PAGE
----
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Broadway - America Center Stage

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Broadway - America Center Stage is a companion historical documentary that accompanies Chapter 21:The Scandal of 1920 in The Adventures of Young Indiana Jones. It appears on Disc 8 of Volume 3. It has a run-time of 29 minutes, 58 seconds.

Official SummaryEdit

The year was 1927, and the New York theater district called 'Broadway' was entering what would be its greatest season in history. More than 264 shows were going to open that year -- and as many as 11 would open on a single night. Every new production was an overflowing of talent that was expressly American. In the years following World War I, America's identity came into sharp focus, and it did so on the Broadway stage.

SummaryEdit

This documentary covers the history of Broadway and the uniquely American stage production known as the Broadway musical. The Broadway theater district started in New York City after the construction of the subway system which allowed people from different neighborhoods to cross town. Before the development of the musical, there were multi-act performances similar to the vaudeville style, and the production of operettas, which phased out during World War I, since most operettas were written with German or Austrian settings.

Florenz Ziegfeld was a pioneer in the field, with his "Follies" shows that contained many vaudeville acts, covering song, dance, comedy, talent (including such stars as Will Rogers and W. C. Fields, and beautiful women. Later, one of his dancers, George White would start his own rival theater, making shows that showcased dance, and used musical compositions from a single composer for each show, such as George Gershwin, who wrote for White for 1920 - 1924. Many of the most popular dance styles that developed in the 1920s were either a result of Broadway acts, or strongly influenced and promoted by them. Ziegfeld broke cultural barriers with his act, hiring Fanny Brice, a Jewish comedienne for his Follies, and threatening to fire his cast of white actors for refusing to work with Bert Williams, an African-American singer he had just recruited. Several Broadway theaters introduced all African-American casts and composer/writer teams, which brought out the first serious love song between African-Americans seen on stage, in Shuffle Along in 1921.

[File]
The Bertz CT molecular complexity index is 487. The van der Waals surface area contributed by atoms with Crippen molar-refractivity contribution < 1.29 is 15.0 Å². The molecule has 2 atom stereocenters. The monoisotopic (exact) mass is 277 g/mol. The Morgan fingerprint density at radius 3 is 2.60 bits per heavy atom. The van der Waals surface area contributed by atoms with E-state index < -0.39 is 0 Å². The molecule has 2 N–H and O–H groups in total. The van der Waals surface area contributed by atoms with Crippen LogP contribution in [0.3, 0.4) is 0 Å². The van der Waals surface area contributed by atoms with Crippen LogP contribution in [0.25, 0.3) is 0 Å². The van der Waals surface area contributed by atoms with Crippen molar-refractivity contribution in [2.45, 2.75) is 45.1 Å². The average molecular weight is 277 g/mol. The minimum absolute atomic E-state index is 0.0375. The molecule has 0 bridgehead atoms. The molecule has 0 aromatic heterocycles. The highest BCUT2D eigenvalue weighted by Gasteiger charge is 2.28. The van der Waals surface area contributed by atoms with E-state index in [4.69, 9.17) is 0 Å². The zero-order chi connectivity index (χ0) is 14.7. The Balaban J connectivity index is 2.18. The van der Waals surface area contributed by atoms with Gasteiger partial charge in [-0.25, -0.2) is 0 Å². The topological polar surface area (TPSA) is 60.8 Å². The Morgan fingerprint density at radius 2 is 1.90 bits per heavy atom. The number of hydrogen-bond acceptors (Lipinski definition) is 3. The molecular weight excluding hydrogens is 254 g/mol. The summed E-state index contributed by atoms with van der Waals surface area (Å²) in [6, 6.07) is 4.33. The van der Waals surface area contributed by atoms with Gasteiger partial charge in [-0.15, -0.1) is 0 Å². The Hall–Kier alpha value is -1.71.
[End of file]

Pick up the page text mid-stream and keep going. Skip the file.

The Broadway musical was created as a single story in which the musical segments helped to develop the plot line - one of the first was Show Boat, which was adapted from a serious novel about a bi-racial woman on the Mississippi River. Show Boat was composed by Jerome Kern and produced by Ziegfeld, re-inventing his own image as a showman. Other musicals soon followed Show Boat's 1927 debut.

Broadway's heyday reached an end at the end of the 1920's, with two major changes in American history: the development of talking motion pictures with The Jazz Singer in 1927, which drained both the demand for stage shows and the talent base of Broadway to Hollywood, and the Great Depression, which nixed New York City's demand for lavishly produced entertainment. However, Broadway endured, continuing to this day to be the hub of American theater.

CreditsEdit

Produced and Written by David O'Dell.

External linksEdit

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